YORKTOWN, N.Y. – A four-hour line-by-line dissection of the $52 million preliminary budget ended late Wednesday night with the Yorktown Town Board taking no action on the fiscal plan.
While residents appreciated the overall decrease from current spending, they hammered home concerns about the long-term stability of the budget , saying it relies too heavily on “one-shot” savings and revenues in the Refuse District and Planning Department .
Supervisor Michael Grace said sharp changes in the budget go both ways, and the town also had to deal with “one-shot expenditures” in the form of salary increases for the Police Department and town employees.
Grace said the general fund's 4.17 percent increase was abnormally high in 2013 because of town settlements with the Police Benevolent Association and the Civil Service Employees Association. He believes the town will be in good shape heading into 2014 because the settlements are no longer back-logged.
“Sometimes you get one-shot revenues, and sometimes you get one-shot expenditures,” Grace said. “We’re very mindful of 2014.”
To offset the 4.17 percent “Town Tax” line increase on residents’ bills, the board dipped into its surplus fund balance and reduced the budget of its water and refuse districts, which are covered by the state's 2 percent cap on tax increases.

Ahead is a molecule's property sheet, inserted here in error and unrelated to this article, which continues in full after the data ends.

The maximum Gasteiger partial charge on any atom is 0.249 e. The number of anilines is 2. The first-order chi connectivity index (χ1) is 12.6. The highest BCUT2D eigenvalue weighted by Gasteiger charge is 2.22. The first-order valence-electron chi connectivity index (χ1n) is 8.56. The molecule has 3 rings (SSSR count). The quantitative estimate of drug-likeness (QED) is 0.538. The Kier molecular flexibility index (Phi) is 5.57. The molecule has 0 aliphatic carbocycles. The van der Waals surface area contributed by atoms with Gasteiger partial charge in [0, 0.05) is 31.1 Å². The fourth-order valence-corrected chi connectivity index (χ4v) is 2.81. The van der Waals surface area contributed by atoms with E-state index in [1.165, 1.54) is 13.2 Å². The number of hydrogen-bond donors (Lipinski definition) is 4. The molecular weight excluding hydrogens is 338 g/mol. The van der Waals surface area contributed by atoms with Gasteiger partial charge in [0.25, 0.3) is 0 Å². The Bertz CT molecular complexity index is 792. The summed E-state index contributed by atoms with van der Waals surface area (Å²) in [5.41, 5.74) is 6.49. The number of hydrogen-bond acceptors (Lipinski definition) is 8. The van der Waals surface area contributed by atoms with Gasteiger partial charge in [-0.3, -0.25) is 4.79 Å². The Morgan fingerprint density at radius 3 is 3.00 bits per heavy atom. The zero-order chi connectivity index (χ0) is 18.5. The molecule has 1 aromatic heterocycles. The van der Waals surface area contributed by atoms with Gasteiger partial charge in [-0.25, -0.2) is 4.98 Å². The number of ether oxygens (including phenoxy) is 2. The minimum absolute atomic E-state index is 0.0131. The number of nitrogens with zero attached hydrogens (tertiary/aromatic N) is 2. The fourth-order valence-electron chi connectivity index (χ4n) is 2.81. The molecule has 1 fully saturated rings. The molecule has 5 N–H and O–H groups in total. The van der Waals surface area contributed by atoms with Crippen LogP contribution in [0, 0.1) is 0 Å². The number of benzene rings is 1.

Yorktown has 28 different taxing districts or funds, and each has its own budget and tax rate. A resident’s total town tax bill depends on how many districts he or she lives in.
Residents living in the water and sewer districts will see an average tax decrease of $62.94, or 3.26 percent, according to the town. Residents without sewer or water will see an average decrease of $1.05, or 0.21 percent.
Much of Wednesday’s public hearing was dominated by criticism of small line items such as cell phones for maintenance staff and emergency response jackets for Town Board members. The board initially wanted the jackets so they could be easily identified in a crisis, like Hurricane Sandy, but eventually decided against them.
Highway Superintendent Eric DiBartolo frequently came to the defense of board members and said they should be allowed to buy things for themselves without being criticized. DiBartolo said he would also support a raise for council members, who earn $18,085 as full-time, 30-hour employees.
“It’s very easy to stand up here and take shots,” DiBartolo said. “You have no idea what they do.”
The board closed the public hearing, but will not vote on the budget until Dec. 18. Members did not indicate what, if any, changes will be made in the wake of Wednesday night’s comments.
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